© Global Look Press
The Russian Security Council has asked the country's government to
develop an independent internet infrastructure for
BRICS nations, which would continue to work in the event
of global internet malfunctions.
The initiative was discussed at the October meeting of the Security
Council, which is Russia's top consultative body on national
Vladimir Putin personally set a deadline of August 1,
2018 for the completion of the task, the RBC news agency reported.
While discussing the issue, members of the council noted that,
capabilities of western nations to conduct offensive operations
in the informational space as well as the increased readiness to
exercise these capabilities pose a serious threat to Russia's
They decided that the
problem should be addressed by creating a separate backup system of
Domain Name Servers (DNS), which would not be subject to
control by international organizations.
This system would be used
by countries of the BRICS bloc:
The issue of excessive
dependency on global DNS has previously been addressed by Russia.
In 2014, the Russian
Communications Ministry conducted a major exercise in which it
simulated the "switching off" of global internet services and used a
Russian backup system to successfully support web operations inside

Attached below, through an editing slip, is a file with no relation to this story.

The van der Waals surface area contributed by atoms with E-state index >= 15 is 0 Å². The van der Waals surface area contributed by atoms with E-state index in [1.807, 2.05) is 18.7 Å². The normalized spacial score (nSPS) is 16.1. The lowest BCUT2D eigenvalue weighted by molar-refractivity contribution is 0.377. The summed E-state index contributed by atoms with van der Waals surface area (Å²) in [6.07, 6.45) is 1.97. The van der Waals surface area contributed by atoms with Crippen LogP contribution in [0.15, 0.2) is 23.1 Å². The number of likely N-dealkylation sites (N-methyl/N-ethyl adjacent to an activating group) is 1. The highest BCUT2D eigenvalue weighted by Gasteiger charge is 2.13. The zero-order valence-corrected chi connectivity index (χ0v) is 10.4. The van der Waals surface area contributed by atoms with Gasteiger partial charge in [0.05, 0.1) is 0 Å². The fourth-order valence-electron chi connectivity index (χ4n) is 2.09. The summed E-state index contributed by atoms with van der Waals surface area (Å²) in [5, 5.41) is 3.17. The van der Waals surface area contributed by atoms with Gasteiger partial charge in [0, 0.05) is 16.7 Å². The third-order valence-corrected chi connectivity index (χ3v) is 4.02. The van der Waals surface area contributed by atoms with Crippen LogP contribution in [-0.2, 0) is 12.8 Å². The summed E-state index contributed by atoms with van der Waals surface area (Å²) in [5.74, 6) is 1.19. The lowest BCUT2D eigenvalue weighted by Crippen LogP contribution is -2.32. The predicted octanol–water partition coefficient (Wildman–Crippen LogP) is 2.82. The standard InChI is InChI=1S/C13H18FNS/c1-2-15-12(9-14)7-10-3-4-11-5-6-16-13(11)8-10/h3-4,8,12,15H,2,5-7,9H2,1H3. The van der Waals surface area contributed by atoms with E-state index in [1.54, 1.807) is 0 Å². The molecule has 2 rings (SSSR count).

However, when reporters asked Vladimir Putin's Press Secretary
Dmitry Peskov if the country's
authorities had been considering disconnecting from the global
internet in 2014, Peskov dismissed these allegations as false.
disconnection from the global internet is of course out of the
question," Peskov told the Interfax news agency.
However, the official
also emphasized that,
"recently, a fair
share of unpredictability is present in the actions of our
partners both in the U.S. and the EU, and we [Russia] must be
prepared for any turn of events."
"We all know
who the chief administrator of
the global internet is (...the U.S.). And due to its
volatility, we have to think about how to ensure our
national security," said Peskov.
It's not about
disconnecting Russia from the World Wide Web, he added, but about,
"protecting it from
possible external influence."